Recently, China released a draft of the 13th Five-Year-Plan which, among other things, mentioned the 'social credit system', a new system of government surveillance of citizens intended allegedly to improve the fledgling economy by improving the morality of the people.

Now, it has released a draft of what this system might look like.

Representational Image | Source: Reuters

What is the Social Credit System

In simple terms, it is a mode of pervasive surveillance, wherein the Chinese government would keep credit scores of each individuals. These personal rating scores would determine citizens to apply for or avail facilities and services such as loan applications, availing government sponsored medical and social services and even en try at luxury hotels and air passage, among other things.

The ratings would be calculated on the basis of three broad categories of behaviour and infractions would lead to subtraction in credit points from a citizen's personal score. The three categories include financial behaviour (paying bills, premiums etc on time) , social behaviour (generosity for family, honest payment for public transport, good traffic behavior, volunteerism) and other online behaviour (shopping behaviour, interactions with other netizens etc).

How will it work?

Those with higher credit scores shall be awarded 'green lanes', which is like a special pass enabling government service etc. Infractions, on the other hand, may lead to blacklisting, in which case a citizen will be denied particular services or ability. As the blueprint only gives three vague categories of possible infractions, it is as yet unclear as to what infraction would lead to what kind of censure.

Representational Image | Source: Reuters

It is different from the financial credit rating the the US Government follows, which only holds financial infractions accountable for denial of certain services such as loan sanctions. But Chinese system is a much more pervasive system which aims to follow even the social day-today of its citizens.

According a report in Business Insider, it provides a numerically calculated 'trustability score', which is like a total of legal credit, politica credit, financial credit and social credit, all rolled into one.

Lawyers, teachers, accountants and journalists would allegedly be kept under stricter strictly as their jobs are deemed more 'sensitive'.

If President Xi Jinping has his way, by 2020 every Chinese citizen will have a social credit number.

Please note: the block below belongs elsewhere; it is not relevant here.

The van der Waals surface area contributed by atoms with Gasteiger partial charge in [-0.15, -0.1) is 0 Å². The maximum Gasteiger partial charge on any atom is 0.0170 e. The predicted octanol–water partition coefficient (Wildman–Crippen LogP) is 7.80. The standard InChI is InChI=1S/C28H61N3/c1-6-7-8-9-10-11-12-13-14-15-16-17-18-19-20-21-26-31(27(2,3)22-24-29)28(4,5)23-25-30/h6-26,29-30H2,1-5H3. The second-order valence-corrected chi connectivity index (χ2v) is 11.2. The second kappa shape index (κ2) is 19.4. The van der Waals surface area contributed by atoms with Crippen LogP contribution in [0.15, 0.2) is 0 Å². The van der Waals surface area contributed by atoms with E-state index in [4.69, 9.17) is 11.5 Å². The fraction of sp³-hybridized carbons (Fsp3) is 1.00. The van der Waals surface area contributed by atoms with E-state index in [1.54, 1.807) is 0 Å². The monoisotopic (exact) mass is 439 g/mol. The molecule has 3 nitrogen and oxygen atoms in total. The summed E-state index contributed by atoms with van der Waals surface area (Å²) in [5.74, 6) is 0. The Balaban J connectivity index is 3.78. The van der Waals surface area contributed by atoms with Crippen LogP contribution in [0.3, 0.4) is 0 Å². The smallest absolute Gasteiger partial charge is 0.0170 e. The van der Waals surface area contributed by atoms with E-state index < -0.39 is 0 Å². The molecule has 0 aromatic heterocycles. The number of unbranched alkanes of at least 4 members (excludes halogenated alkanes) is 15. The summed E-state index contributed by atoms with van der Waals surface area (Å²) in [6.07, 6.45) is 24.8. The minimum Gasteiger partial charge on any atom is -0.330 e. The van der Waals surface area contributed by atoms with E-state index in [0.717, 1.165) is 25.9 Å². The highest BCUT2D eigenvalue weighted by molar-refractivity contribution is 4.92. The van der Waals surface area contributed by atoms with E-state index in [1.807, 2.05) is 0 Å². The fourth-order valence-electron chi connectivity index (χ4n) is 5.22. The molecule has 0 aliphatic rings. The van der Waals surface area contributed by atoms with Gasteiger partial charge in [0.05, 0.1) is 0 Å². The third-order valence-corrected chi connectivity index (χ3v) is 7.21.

How will government collect data?

According a report in Wall Street Journal, over three dozen local governments in China have already started the humongous task of collating personal data.

But to collect the data of almost 1.4 billion people, China would need to take some massive technological and bureaucratic leaps.

China has plans to use 'Big Data' to collate these intensive credit lists of people. According to a report in BBC, the government has roped in Sesame Credit, the financial wing of tech giant Alibaba, along with other companies, for preparing credit scores of its consumers ( Alibaba alone has 400 million users)

Big Data | Representational Image | Source: Reuters

Several offices in locations across China have been collecting information and creating lists since mid 2015 since the plan was first announced in 2014.

The rationale

The apparent idea is that the ratings system will act as an incentive for Chinese citizens to behave better, both economically and socially. Chinese President Xi Jinping claims that this step in 'social governance' and that the move will help eliminate risks and ensure that those who live by the rules shall reap the rewards while unlawful or unscrupulous people will suffer.

Why it might be a problem

Representational Image | Source: Reuters

Critics argue that the credit ratings system is just a new way for the Chinese government, which is notorious for its invasive 'Dangan' system (keeping tabs on all citizens for life), to invade individual citizen privacy. Many have referred to the system as Orwellian in nature and that the clampdown or 'Digital Dangan' could lead to serious violation of individual freedom.

Feature Image Source: Reuters